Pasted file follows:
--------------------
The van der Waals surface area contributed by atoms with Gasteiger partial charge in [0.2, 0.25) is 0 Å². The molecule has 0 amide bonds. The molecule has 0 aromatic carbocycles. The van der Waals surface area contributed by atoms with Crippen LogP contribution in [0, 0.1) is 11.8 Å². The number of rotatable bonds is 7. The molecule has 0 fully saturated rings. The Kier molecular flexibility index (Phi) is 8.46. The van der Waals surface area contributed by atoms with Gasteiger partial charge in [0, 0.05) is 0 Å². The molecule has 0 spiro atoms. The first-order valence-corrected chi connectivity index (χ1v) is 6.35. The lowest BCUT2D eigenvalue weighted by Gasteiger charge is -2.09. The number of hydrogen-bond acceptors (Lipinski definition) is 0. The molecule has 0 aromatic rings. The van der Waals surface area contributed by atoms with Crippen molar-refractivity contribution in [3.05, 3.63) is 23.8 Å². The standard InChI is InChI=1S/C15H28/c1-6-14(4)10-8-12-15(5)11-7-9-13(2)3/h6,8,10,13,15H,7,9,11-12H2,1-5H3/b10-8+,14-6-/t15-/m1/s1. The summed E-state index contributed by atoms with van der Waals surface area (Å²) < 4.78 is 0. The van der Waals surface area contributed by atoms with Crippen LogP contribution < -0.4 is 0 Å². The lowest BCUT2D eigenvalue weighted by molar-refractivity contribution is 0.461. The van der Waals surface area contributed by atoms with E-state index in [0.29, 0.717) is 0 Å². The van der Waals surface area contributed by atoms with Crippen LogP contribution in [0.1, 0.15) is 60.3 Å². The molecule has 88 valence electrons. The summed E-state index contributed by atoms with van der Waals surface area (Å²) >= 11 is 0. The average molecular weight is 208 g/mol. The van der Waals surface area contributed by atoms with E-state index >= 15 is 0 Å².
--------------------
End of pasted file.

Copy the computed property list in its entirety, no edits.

The van der Waals surface area contributed by atoms with Gasteiger partial charge in [0.2, 0.25) is 0 Å². The molecule has 0 amide bonds. The molecule has 0 aromatic carbocycles. The van der Waals surface area contributed by atoms with Crippen LogP contribution in [0, 0.1) is 11.8 Å². The number of rotatable bonds is 7. The molecule has 0 fully saturated rings. The Kier molecular flexibility index (Phi) is 8.46. The van der Waals surface area contributed by atoms with Gasteiger partial charge in [0, 0.05) is 0 Å². The molecule has 0 spiro atoms. The first-order valence-corrected chi connectivity index (χ1v) is 6.35. The lowest BCUT2D eigenvalue weighted by Gasteiger charge is -2.09. The number of hydrogen-bond acceptors (Lipinski definition) is 0. The molecule has 0 aromatic rings. The van der Waals surface area contributed by atoms with Crippen molar-refractivity contribution in [3.05, 3.63) is 23.8 Å². The standard InChI is InChI=1S/C15H28/c1-6-14(4)10-8-12-15(5)11-7-9-13(2)3/h6,8,10,13,15H,7,9,11-12H2,1-5H3/b10-8+,14-6-/t15-/m1/s1. The summed E-state index contributed by atoms with van der Waals surface area (Å²) < 4.78 is 0. The van der Waals surface area contributed by atoms with Crippen LogP contribution < -0.4 is 0 Å². The lowest BCUT2D eigenvalue weighted by molar-refractivity contribution is 0.461. The van der Waals surface area contributed by atoms with E-state index in [0.29, 0.717) is 0 Å². The van der Waals surface area contributed by atoms with Crippen LogP contribution in [0.1, 0.15) is 60.3 Å². The molecule has 88 valence electrons. The summed E-state index contributed by atoms with van der Waals surface area (Å²) >= 11 is 0. The average molecular weight is 208 g/mol. The van der Waals surface area contributed by atoms with E-state index >= 15 is 0 Å².